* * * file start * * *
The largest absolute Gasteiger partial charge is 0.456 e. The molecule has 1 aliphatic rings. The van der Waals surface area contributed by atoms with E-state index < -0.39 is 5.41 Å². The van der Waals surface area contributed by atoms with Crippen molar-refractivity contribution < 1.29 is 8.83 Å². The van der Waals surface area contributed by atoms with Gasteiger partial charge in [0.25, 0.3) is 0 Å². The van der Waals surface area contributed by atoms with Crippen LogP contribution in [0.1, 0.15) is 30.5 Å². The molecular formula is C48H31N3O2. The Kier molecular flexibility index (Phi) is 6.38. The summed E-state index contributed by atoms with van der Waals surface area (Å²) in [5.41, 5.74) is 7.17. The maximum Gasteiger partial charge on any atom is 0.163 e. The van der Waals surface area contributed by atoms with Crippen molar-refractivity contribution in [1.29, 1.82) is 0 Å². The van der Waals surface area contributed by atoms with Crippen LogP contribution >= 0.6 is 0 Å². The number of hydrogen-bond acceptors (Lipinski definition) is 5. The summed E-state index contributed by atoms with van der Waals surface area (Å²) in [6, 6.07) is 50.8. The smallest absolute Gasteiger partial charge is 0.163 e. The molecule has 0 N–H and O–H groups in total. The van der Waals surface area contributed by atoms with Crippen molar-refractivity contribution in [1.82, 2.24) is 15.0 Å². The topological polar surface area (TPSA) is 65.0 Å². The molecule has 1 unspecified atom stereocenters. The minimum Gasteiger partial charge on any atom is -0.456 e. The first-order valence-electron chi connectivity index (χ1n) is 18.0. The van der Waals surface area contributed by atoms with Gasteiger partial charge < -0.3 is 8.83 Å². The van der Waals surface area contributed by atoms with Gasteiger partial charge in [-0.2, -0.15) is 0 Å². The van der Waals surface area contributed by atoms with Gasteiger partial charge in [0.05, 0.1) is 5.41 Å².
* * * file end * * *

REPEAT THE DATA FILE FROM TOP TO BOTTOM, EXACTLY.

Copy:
The largest absolute Gasteiger partial charge is 0.456 e. The molecule has 1 aliphatic rings. The van der Waals surface area contributed by atoms with E-state index < -0.39 is 5.41 Å². The van der Waals surface area contributed by atoms with Crippen molar-refractivity contribution < 1.29 is 8.83 Å². The van der Waals surface area contributed by atoms with Gasteiger partial charge in [0.25, 0.3) is 0 Å². The van der Waals surface area contributed by atoms with Crippen LogP contribution in [0.1, 0.15) is 30.5 Å². The molecular formula is C48H31N3O2. The Kier molecular flexibility index (Phi) is 6.38. The summed E-state index contributed by atoms with van der Waals surface area (Å²) in [5.41, 5.74) is 7.17. The maximum Gasteiger partial charge on any atom is 0.163 e. The van der Waals surface area contributed by atoms with Crippen molar-refractivity contribution in [1.29, 1.82) is 0 Å². The van der Waals surface area contributed by atoms with Crippen LogP contribution >= 0.6 is 0 Å². The number of hydrogen-bond acceptors (Lipinski definition) is 5. The summed E-state index contributed by atoms with van der Waals surface area (Å²) in [6, 6.07) is 50.8. The smallest absolute Gasteiger partial charge is 0.163 e. The molecule has 0 N–H and O–H groups in total. The van der Waals surface area contributed by atoms with Crippen molar-refractivity contribution in [1.82, 2.24) is 15.0 Å². The topological polar surface area (TPSA) is 65.0 Å². The molecule has 1 unspecified atom stereocenters. The minimum Gasteiger partial charge on any atom is -0.456 e. The first-order valence-electron chi connectivity index (χ1n) is 18.0. The van der Waals surface area contributed by atoms with Gasteiger partial charge < -0.3 is 8.83 Å². The van der Waals surface area contributed by atoms with Gasteiger partial charge in [-0.2, -0.15) is 0 Å². The van der Waals surface area contributed by atoms with Gasteiger partial charge in [0.05, 0.1) is 5.41 Å².